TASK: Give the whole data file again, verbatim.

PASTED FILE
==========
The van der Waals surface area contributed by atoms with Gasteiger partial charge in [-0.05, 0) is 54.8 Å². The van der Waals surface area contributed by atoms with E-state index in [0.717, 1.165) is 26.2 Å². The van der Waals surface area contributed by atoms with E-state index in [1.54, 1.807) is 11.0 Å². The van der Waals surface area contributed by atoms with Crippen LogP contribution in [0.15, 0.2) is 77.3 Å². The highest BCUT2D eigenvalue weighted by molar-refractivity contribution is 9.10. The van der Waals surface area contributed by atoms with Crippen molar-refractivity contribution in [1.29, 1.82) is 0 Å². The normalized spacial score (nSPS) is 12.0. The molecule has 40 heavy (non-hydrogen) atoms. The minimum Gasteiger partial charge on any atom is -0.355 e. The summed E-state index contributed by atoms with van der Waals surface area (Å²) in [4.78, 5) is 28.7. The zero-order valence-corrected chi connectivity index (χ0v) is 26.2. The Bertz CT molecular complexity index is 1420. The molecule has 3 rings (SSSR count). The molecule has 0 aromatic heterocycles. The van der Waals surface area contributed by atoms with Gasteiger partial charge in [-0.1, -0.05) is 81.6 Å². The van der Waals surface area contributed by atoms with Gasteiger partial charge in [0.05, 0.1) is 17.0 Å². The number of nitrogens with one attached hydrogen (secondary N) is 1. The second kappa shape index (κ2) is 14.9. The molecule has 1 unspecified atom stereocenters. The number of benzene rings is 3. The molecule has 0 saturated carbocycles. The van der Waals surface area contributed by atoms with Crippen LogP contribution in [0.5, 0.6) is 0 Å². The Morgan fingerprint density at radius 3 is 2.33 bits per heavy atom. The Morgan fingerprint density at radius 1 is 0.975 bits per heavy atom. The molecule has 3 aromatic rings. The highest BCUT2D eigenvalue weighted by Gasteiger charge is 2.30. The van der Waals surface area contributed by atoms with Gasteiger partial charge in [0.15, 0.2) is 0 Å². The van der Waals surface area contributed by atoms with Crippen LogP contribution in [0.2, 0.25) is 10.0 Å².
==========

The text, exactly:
The van der Waals surface area contributed by atoms with Gasteiger partial charge in [-0.05, 0) is 54.8 Å². The van der Waals surface area contributed by atoms with E-state index in [0.717, 1.165) is 26.2 Å². The van der Waals surface area contributed by atoms with E-state index in [1.54, 1.807) is 11.0 Å². The van der Waals surface area contributed by atoms with Crippen LogP contribution in [0.15, 0.2) is 77.3 Å². The highest BCUT2D eigenvalue weighted by molar-refractivity contribution is 9.10. The van der Waals surface area contributed by atoms with Crippen molar-refractivity contribution in [1.29, 1.82) is 0 Å². The normalized spacial score (nSPS) is 12.0. The molecule has 40 heavy (non-hydrogen) atoms. The minimum Gasteiger partial charge on any atom is -0.355 e. The summed E-state index contributed by atoms with van der Waals surface area (Å²) in [4.78, 5) is 28.7. The zero-order valence-corrected chi connectivity index (χ0v) is 26.2. The Bertz CT molecular complexity index is 1420. The molecule has 3 rings (SSSR count). The molecule has 0 aromatic heterocycles. The van der Waals surface area contributed by atoms with Gasteiger partial charge in [-0.1, -0.05) is 81.6 Å². The van der Waals surface area contributed by atoms with Gasteiger partial charge in [0.05, 0.1) is 17.0 Å². The number of nitrogens with one attached hydrogen (secondary N) is 1. The second kappa shape index (κ2) is 14.9. The molecule has 1 unspecified atom stereocenters. The number of benzene rings is 3. The molecule has 0 saturated carbocycles. The van der Waals surface area contributed by atoms with Crippen LogP contribution in [0.5, 0.6) is 0 Å². The Morgan fingerprint density at radius 3 is 2.33 bits per heavy atom. The Morgan fingerprint density at radius 1 is 0.975 bits per heavy atom. The molecule has 3 aromatic rings. The highest BCUT2D eigenvalue weighted by Gasteiger charge is 2.30. The van der Waals surface area contributed by atoms with Gasteiger partial charge in [0.15, 0.2) is 0 Å². The van der Waals surface area contributed by atoms with Crippen LogP contribution in [0.2, 0.25) is 10.0 Å².